Human Rights and Societies in Transition: Causes, Consequences, Responses

By Shale Horowitz; Albrecht Schnabel | Go to book overview

Barbara Ann J. Rieffer and David P. Forsythe1

"The defense of freedom and the promotion of democracy around the world
aren't merely a reflection of our deepest values. They are vital to our national
interests."

Bill Clinton, Georgetown University, Washington, D.C., 12 December 1991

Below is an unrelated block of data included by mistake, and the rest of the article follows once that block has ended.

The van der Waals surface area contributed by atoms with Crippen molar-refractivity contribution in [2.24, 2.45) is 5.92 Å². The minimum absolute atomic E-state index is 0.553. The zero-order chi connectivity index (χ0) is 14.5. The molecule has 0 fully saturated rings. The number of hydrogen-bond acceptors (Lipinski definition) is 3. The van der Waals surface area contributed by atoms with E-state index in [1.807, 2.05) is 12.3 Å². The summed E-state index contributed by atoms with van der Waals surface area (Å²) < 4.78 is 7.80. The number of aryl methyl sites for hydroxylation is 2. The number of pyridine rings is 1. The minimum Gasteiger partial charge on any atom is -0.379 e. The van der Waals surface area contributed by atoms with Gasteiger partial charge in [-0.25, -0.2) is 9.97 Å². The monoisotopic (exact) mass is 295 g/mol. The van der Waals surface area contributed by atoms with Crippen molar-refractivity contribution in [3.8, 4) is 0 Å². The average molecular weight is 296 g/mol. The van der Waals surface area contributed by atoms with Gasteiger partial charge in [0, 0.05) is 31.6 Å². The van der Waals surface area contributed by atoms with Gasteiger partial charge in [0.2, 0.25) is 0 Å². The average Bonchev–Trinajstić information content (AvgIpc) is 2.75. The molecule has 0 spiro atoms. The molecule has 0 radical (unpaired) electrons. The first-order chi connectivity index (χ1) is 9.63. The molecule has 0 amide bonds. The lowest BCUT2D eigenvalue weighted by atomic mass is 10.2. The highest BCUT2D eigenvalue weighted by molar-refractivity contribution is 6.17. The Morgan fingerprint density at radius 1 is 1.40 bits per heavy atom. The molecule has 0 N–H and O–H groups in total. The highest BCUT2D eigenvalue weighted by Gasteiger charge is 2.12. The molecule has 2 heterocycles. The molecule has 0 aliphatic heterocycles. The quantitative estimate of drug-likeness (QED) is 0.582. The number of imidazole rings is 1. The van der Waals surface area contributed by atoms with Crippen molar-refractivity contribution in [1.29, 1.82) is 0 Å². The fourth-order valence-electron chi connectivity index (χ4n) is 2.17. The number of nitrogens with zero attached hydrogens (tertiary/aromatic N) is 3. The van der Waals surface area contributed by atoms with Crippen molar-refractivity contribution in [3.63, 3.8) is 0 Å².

In the last 25 years, and especially after the Cold War, the international community has witnessed remarkable changes. More and more countries are turning away from their authoritarian past and moving towards liberal democracy. Since 1975, when there were approximately 30 liberaldemocratic societies, there has been a vast increase in the number of such democracies in the world: now more than 120 countries arguably offer their citizens at least a liberal-democratic constitution.2 These transitions toward liberal democracy have varied from country to country. Some countries such as the Czech Republic have been largely successful in achieving free and fair elections and in protecting a broad range of human rights (although, like all societies, the Czech Republic still violates some human rights). Other countries have made progress, but have a long way to go (e.g. South Africa), while some have not fared as well (e.g. Haiti). As countries have attempted to implement liberal democracy, many Western governments, including the United States, have developed democracy-assistance programmes as part of their larger foreign policy to promote liberal democracy.3 These programmes encourage transition societies to promote democracy and to protect human rights.

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